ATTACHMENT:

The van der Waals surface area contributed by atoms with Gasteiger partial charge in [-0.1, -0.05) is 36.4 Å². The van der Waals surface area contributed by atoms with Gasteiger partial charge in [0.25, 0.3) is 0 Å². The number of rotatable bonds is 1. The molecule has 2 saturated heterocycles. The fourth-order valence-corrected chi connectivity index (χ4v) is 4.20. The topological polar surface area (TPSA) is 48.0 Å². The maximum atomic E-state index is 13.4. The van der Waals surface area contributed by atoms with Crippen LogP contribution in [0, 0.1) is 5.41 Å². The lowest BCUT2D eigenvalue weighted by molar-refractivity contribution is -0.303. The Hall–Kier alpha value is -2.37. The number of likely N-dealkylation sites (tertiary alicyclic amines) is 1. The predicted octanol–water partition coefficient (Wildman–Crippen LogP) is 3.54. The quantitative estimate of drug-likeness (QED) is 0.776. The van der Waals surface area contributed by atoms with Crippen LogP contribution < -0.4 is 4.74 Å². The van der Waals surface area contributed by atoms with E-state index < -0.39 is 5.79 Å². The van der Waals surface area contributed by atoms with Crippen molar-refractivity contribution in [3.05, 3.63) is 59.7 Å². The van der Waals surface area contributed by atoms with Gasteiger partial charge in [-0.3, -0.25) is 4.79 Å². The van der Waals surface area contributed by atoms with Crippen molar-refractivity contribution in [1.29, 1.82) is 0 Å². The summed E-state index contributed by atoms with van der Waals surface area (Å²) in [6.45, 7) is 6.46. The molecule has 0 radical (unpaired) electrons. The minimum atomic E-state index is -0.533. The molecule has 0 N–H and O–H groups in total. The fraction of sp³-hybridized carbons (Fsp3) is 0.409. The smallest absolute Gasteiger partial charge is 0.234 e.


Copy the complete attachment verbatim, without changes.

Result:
The van der Waals surface area contributed by atoms with Gasteiger partial charge in [-0.1, -0.05) is 36.4 Å². The van der Waals surface area contributed by atoms with Gasteiger partial charge in [0.25, 0.3) is 0 Å². The number of rotatable bonds is 1. The molecule has 2 saturated heterocycles. The fourth-order valence-corrected chi connectivity index (χ4v) is 4.20. The topological polar surface area (TPSA) is 48.0 Å². The maximum atomic E-state index is 13.4. The van der Waals surface area contributed by atoms with Crippen LogP contribution in [0, 0.1) is 5.41 Å². The lowest BCUT2D eigenvalue weighted by molar-refractivity contribution is -0.303. The Hall–Kier alpha value is -2.37. The number of likely N-dealkylation sites (tertiary alicyclic amines) is 1. The predicted octanol–water partition coefficient (Wildman–Crippen LogP) is 3.54. The quantitative estimate of drug-likeness (QED) is 0.776. The van der Waals surface area contributed by atoms with Crippen LogP contribution < -0.4 is 4.74 Å². The van der Waals surface area contributed by atoms with E-state index < -0.39 is 5.79 Å². The van der Waals surface area contributed by atoms with Crippen molar-refractivity contribution in [3.05, 3.63) is 59.7 Å². The van der Waals surface area contributed by atoms with Gasteiger partial charge in [-0.3, -0.25) is 4.79 Å². The van der Waals surface area contributed by atoms with Crippen molar-refractivity contribution in [1.29, 1.82) is 0 Å². The summed E-state index contributed by atoms with van der Waals surface area (Å²) in [6.45, 7) is 6.46. The molecule has 0 radical (unpaired) electrons. The minimum atomic E-state index is -0.533. The molecule has 0 N–H and O–H groups in total. The fraction of sp³-hybridized carbons (Fsp3) is 0.409. The smallest absolute Gasteiger partial charge is 0.234 e.